Horses have teeth that erupt continually, and are ground down by the act of chewing their food. A horse's lower jaw is narrower than the upper jaw, so the teeth do not wear perfectly evenly. The outside of the upper teeth (next to the cheek) and the inside of the lower teeth (next to the tongue) often are not worn down like the rest of the tooth surfaces, and this results in sharp "points" which can pinch the cheeks or tongue and cause pain. Grinding these points down once a year will make your horse's mouth more comfortable so that he can chew more easily.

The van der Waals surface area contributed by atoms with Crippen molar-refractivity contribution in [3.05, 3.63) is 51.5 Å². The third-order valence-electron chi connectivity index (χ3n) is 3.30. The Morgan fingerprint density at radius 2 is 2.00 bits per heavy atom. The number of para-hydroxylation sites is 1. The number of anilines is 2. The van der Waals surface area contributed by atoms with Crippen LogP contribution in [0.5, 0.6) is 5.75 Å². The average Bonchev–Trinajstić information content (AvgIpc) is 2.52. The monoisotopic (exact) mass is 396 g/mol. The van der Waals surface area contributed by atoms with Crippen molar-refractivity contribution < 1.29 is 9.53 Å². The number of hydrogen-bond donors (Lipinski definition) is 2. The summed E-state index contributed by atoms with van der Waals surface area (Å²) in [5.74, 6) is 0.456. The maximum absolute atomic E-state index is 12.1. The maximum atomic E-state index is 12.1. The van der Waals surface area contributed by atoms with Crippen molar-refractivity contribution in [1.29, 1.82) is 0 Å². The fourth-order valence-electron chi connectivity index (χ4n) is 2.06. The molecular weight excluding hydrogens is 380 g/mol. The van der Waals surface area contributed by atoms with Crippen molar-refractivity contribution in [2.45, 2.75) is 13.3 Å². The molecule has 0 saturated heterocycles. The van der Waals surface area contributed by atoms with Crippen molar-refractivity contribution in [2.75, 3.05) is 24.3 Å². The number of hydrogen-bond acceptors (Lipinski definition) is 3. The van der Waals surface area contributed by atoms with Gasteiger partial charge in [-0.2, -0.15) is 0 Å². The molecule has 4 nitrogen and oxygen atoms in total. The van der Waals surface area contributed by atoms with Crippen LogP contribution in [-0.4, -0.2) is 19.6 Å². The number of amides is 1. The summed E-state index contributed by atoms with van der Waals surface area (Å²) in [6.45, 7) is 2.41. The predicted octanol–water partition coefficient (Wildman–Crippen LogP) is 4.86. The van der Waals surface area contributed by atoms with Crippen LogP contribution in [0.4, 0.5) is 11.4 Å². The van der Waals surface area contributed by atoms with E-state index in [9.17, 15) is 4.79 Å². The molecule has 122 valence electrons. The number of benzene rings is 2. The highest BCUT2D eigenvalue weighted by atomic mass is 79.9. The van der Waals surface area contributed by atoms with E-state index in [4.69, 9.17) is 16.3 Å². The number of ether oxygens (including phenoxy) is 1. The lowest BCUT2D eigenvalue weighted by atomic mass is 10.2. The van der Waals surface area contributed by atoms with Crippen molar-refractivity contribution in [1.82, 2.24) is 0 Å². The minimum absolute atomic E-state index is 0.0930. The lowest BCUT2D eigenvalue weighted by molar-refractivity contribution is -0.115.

Other things that can go wrong in a horse's mouth include loose or fractured teeth, abnormal uneven wear such as "ramps" or "waves", or gaps between the teeth that pack feed material. All of these can be addressed during a routine dentistry appointment. Tooth problems in horses can have very subtle signs - even if your horse isn't dropping feed, or fighting the bit, the mouth should be examined yearly to be sure small problems don't turn into large ones.